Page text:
None of the three teams that were generally considered to be last year’s leading title contenders coming into the season--Dallas, Phoenix, San Antonio--ranked in the top ten in steals. Over in the Eastern Conference, the Chicago Bulls and the Cleveland Cavaliers ranked in the top ten in the NBA in steals but both Detroit and Miami ranked in the bottom half of the league. Shaquille O’Neal's teams have tended to not excel in this category and his four championship teams each ranked 18th or worse in steals.

Forcing turnovers can be a part of the defensive repertoire of good teams but some bad teams also accumulate a lot of steals. A great example of this can be found in the 1995-96 season. That year, the Bulls posted the best regular season record in NBA history, 72-10. They tied for third in the NBA in steals with none other than the expansion Toronto Raptors, who finished 21-61. A big difference between those teams is that Bulls’ opponents shot just .448 from the field, while Raptors’ foes shot .475. Clearly, forcing turnovers alone does not make a squad good defensively or directly lead to championship level success. Only when steals come in the context of a sound defensive system that holds opponents to a low shooting percentage do wins and titles ensue. One example of such a team is the Philadelphia 76ers of the early 1980s; those squads made it to three NBA Finals in four years and won the 1983 title. Ball hawking forwards Julius Erving and Bobby Jones and quick point guard Maurice Cheeks helped Philadelphia to annually rank near the top of the NBA in steals but, as Jones and Billy Cunningham (Philadelphia's coach during that era) both told me, they were not recklessly gambling but their traps and steal attempts were part and parcel of the team's overall defensive plan.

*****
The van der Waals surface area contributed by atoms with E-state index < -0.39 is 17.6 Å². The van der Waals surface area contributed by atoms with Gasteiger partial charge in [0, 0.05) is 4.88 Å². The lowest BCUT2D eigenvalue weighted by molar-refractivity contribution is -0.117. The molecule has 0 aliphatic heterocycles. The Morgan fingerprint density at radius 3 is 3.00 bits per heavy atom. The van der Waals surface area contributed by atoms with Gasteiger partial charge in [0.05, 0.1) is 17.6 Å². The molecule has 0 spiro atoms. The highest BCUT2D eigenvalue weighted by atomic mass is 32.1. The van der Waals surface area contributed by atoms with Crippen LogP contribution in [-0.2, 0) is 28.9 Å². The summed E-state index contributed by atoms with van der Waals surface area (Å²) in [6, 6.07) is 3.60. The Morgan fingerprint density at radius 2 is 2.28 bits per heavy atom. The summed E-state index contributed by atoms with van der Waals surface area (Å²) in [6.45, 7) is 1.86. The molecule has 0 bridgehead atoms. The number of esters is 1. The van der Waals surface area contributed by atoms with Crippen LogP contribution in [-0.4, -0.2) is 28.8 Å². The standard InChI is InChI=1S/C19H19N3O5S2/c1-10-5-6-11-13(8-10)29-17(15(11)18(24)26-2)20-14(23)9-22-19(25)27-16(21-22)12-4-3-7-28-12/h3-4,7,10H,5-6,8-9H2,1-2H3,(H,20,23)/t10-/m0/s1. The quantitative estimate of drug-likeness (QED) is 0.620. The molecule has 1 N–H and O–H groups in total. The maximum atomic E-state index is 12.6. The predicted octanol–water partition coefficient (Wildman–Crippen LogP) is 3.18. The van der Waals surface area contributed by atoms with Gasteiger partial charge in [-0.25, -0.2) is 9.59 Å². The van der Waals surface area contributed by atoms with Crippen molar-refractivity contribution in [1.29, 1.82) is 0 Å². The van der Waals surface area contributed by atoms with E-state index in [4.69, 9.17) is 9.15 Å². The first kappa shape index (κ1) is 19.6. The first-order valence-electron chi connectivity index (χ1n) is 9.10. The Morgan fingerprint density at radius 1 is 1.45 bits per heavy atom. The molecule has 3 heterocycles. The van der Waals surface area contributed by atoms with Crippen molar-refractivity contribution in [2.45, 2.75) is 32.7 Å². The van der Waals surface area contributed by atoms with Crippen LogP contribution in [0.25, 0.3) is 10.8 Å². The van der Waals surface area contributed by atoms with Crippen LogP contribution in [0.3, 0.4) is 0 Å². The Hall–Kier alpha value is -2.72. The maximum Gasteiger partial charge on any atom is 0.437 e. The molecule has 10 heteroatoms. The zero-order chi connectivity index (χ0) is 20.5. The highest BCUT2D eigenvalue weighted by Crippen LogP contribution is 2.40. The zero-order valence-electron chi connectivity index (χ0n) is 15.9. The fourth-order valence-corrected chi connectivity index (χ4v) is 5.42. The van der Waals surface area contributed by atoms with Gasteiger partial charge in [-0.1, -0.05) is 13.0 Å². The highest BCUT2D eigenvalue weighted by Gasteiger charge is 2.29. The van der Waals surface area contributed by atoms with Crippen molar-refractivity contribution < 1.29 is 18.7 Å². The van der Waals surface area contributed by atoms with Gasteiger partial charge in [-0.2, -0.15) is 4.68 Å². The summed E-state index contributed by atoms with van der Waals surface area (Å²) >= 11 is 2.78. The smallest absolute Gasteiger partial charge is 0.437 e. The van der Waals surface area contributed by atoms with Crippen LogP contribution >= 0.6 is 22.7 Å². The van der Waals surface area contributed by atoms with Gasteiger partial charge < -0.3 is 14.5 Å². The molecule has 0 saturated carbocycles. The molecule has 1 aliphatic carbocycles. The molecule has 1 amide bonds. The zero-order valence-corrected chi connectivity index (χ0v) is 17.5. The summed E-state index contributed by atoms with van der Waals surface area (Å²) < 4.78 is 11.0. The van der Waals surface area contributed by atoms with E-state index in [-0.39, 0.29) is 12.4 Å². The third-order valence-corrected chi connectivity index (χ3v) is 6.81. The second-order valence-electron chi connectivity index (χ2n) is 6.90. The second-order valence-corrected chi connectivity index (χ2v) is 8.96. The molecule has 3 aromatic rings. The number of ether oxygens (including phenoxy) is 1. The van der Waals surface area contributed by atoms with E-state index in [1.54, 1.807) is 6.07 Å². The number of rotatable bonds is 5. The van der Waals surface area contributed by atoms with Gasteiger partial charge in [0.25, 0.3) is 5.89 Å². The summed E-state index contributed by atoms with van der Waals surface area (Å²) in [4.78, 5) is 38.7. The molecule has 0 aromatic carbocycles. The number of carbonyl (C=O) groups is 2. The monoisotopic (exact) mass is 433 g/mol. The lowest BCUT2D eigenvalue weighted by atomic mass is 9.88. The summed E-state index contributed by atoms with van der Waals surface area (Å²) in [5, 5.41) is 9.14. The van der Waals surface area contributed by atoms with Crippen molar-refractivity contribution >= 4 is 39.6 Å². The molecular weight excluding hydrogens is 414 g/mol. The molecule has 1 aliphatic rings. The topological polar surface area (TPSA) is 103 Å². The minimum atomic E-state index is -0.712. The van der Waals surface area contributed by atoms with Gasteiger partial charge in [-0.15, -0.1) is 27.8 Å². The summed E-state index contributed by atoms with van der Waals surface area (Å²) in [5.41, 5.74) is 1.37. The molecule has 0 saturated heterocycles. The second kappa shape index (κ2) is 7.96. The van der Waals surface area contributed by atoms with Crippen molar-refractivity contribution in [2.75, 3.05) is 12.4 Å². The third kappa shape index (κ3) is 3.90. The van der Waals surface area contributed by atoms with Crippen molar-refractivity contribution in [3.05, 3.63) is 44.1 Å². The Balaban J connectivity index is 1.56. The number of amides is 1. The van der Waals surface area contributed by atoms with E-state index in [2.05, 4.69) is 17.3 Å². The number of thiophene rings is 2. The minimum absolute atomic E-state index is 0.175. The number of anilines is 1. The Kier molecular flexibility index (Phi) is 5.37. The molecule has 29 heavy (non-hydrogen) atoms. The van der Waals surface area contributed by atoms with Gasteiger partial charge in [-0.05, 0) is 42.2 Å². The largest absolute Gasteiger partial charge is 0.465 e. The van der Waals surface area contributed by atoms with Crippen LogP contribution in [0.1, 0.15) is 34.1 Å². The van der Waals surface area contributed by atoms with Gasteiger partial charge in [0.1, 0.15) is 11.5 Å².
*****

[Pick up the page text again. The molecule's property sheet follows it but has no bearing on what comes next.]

Is It Possible to Steal A Championship?

Year...Champion/W-L...SPG...Rank...Steals Leader/W-L...SPG

1999...San Antonio/37-13...8.42...15/29...Phil./28-22...10.84
2003...San Antonio/60-22...7.67...17/29...Phil./48-34...10.29
2005...San Antonio/59-23...7.48...17/30...Phil./43-39...9.22
2007...San Antonio/58/24...7.16...15/30...GSW/42-40...9.15

Average 59.8-22.2...8.06...14.7...47.2-34.8...10.51

(1999 W-L of San Antonio and Philadelphia projected to 61-21 and 46-36 respectively)

posted by David Friedman @ 7:27 AM